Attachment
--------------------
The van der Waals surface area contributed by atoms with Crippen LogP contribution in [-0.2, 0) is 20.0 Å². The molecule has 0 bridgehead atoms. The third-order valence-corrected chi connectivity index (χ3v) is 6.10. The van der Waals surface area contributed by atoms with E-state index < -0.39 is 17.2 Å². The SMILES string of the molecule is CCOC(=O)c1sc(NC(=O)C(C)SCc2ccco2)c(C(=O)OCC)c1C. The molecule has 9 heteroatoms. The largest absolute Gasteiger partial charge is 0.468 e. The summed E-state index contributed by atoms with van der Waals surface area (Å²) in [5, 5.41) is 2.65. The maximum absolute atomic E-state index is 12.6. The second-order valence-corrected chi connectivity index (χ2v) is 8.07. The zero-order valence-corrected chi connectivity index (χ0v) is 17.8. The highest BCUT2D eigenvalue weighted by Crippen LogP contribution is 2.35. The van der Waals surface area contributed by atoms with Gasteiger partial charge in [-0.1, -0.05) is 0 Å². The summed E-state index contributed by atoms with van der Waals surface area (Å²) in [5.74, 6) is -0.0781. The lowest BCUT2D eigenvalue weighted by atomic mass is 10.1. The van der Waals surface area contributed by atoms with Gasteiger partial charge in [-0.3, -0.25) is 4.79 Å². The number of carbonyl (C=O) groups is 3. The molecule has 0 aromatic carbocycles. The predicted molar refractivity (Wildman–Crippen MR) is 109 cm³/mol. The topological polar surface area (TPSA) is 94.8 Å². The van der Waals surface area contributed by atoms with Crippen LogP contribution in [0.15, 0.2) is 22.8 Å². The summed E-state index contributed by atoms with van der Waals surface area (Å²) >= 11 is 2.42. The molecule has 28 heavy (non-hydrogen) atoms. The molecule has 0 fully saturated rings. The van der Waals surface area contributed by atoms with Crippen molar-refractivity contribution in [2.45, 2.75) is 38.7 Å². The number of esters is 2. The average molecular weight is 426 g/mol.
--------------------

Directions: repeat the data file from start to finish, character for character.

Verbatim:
The van der Waals surface area contributed by atoms with Crippen LogP contribution in [-0.2, 0) is 20.0 Å². The molecule has 0 bridgehead atoms. The third-order valence-corrected chi connectivity index (χ3v) is 6.10. The van der Waals surface area contributed by atoms with E-state index < -0.39 is 17.2 Å². The SMILES string of the molecule is CCOC(=O)c1sc(NC(=O)C(C)SCc2ccco2)c(C(=O)OCC)c1C. The molecule has 9 heteroatoms. The largest absolute Gasteiger partial charge is 0.468 e. The summed E-state index contributed by atoms with van der Waals surface area (Å²) in [5, 5.41) is 2.65. The maximum absolute atomic E-state index is 12.6. The second-order valence-corrected chi connectivity index (χ2v) is 8.07. The zero-order valence-corrected chi connectivity index (χ0v) is 17.8. The highest BCUT2D eigenvalue weighted by Crippen LogP contribution is 2.35. The van der Waals surface area contributed by atoms with Gasteiger partial charge in [-0.1, -0.05) is 0 Å². The summed E-state index contributed by atoms with van der Waals surface area (Å²) in [5.74, 6) is -0.0781. The lowest BCUT2D eigenvalue weighted by atomic mass is 10.1. The van der Waals surface area contributed by atoms with Gasteiger partial charge in [-0.3, -0.25) is 4.79 Å². The number of carbonyl (C=O) groups is 3. The molecule has 0 aromatic carbocycles. The predicted molar refractivity (Wildman–Crippen MR) is 109 cm³/mol. The topological polar surface area (TPSA) is 94.8 Å². The van der Waals surface area contributed by atoms with Crippen LogP contribution in [0.15, 0.2) is 22.8 Å². The summed E-state index contributed by atoms with van der Waals surface area (Å²) >= 11 is 2.42. The molecule has 28 heavy (non-hydrogen) atoms. The molecule has 0 fully saturated rings. The van der Waals surface area contributed by atoms with Crippen molar-refractivity contribution in [2.45, 2.75) is 38.7 Å². The number of esters is 2. The average molecular weight is 426 g/mol.